Weaknesses:    Had some paint issues and sent pictures to Ibis. Within 15 minutes I had a call saying they would warranty the frame. Awesome company!!

Bottom Line:   
My first 29er and love the nimble feel to it. Tested others that were heavy and clumsy. Really impressed with the way the
bike climbs and the stability on the downhill. Inspires confidence. I'm climbing things I've never been able to and riding through rock gardens like never before.
I ride 4-5 times a week and am always being stopped by others wanting to look at the bike. It's pretty.

Expand full review >>

Favorite Trail:   The one I'm on!

Duration Product Used:   10 weeks

Purchased At:   Fat Tire Cycles, Alb

Bike Setup:   XT components and Industry Nine wheels and hubs, KS Lev dropper.

Overall Rating:5
Value Rating:5
Submitted by Toooms

Date Reviewed: September 11, 2013

Strengths:    Speed both up and down, Tackles technical trail with ease, pedals like a hard tails, Frame stiffness is fantastic and the bike is truley chuckable.

Weaknesses:    Cable routing through the headtube, this causes cable rub and will distroy your steerer tube. Can't believe that Ibis dropped the ball on this one? Currently waiting for my "stop gap" from Ibis, a stainless clip to protect the steerer tube?

Bottom Line:   
Once you have your sag sorted the suspension comes to life, the bike rolls, rails and accelerates beautifully. For a 29er the front wheel is easy to loft and the bike flickable, the low bottom bracket makes this bike shine on down hill runs and so far I have had no issues with crank strikes, but you do need to aware! The fun comes naturally when you ride this confidence inspiring machine! Am I dissapointed.......... Not one little bit! So pleased I waited for its release, thank you Ibis.

Overall Rating:5
Value Rating:5
Submitted by thebeebs

Date Reviewed: June 15, 2013

Strengths:    Climbs exceptionally well, yet plush enough on bumps/descents to instill confidence. Great XC/trail balanced suspension, nimble, agile and truly a work of art. Love the dw-link rear suspension - zero pedal bob.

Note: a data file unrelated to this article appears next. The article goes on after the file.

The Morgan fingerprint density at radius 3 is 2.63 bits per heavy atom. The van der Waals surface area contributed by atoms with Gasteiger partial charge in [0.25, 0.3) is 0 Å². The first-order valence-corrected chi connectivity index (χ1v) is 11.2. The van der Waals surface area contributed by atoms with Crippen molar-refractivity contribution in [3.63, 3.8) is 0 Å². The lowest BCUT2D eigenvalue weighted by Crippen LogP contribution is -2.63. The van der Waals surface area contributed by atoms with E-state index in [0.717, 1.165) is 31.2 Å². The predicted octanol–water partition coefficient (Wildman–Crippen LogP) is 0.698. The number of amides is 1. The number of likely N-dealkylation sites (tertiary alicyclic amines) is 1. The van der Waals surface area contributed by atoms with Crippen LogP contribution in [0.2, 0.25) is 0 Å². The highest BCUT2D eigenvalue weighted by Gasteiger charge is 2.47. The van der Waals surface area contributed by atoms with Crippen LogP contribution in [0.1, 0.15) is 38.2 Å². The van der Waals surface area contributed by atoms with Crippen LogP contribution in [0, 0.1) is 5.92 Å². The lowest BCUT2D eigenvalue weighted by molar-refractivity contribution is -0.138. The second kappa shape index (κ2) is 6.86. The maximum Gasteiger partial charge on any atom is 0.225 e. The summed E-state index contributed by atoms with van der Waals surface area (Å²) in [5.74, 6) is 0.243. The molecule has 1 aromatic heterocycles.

Weaknesses:    Stock seatpost, stem and grips could be better (lighter) for a bike of this caliber. I find the handlebars to be unconscionably wide, unless you have the shoulder span of Dwight Howard. All can be easily upgraded however.

Bottom Line:   
This is the first mountain bike I have owned, having come off a long tenure of road racing (Pinarello Prince/Dogma) and, earlier in life, BMX racing (GT/Redline/SE Racing -- okay, I'm dating myself). I was in search of a solid trail 29er that allowed me the flexibility to ride aggressively, and after doing a ton of research and demo riding on my friends' bikes, I narrowed my choices down to the SC Tallboy LTc, Yeti SB-95 C, and Ripley. While I'm sure I would have been happy on any of these bikes, I'm very glad I chose the Ripley. I ride about 3-4x a week, primarily in the Santa Monica mountains, on fire roads, single track, and other miscellaneous trails. While I might not be the most experienced reviewer of mountain bikes, I find the geometry and suspension of the Ripley to resonate very well with my body type and riding style. I also went with the Fox 120 fork upon the suggestion of my LBS sales rep, and after reading the Pinkbike review, I'm glad I did. In short, I couldn't be happier with this purchase, and I find myself wanting to buy the iconic Ibis Mojo as well.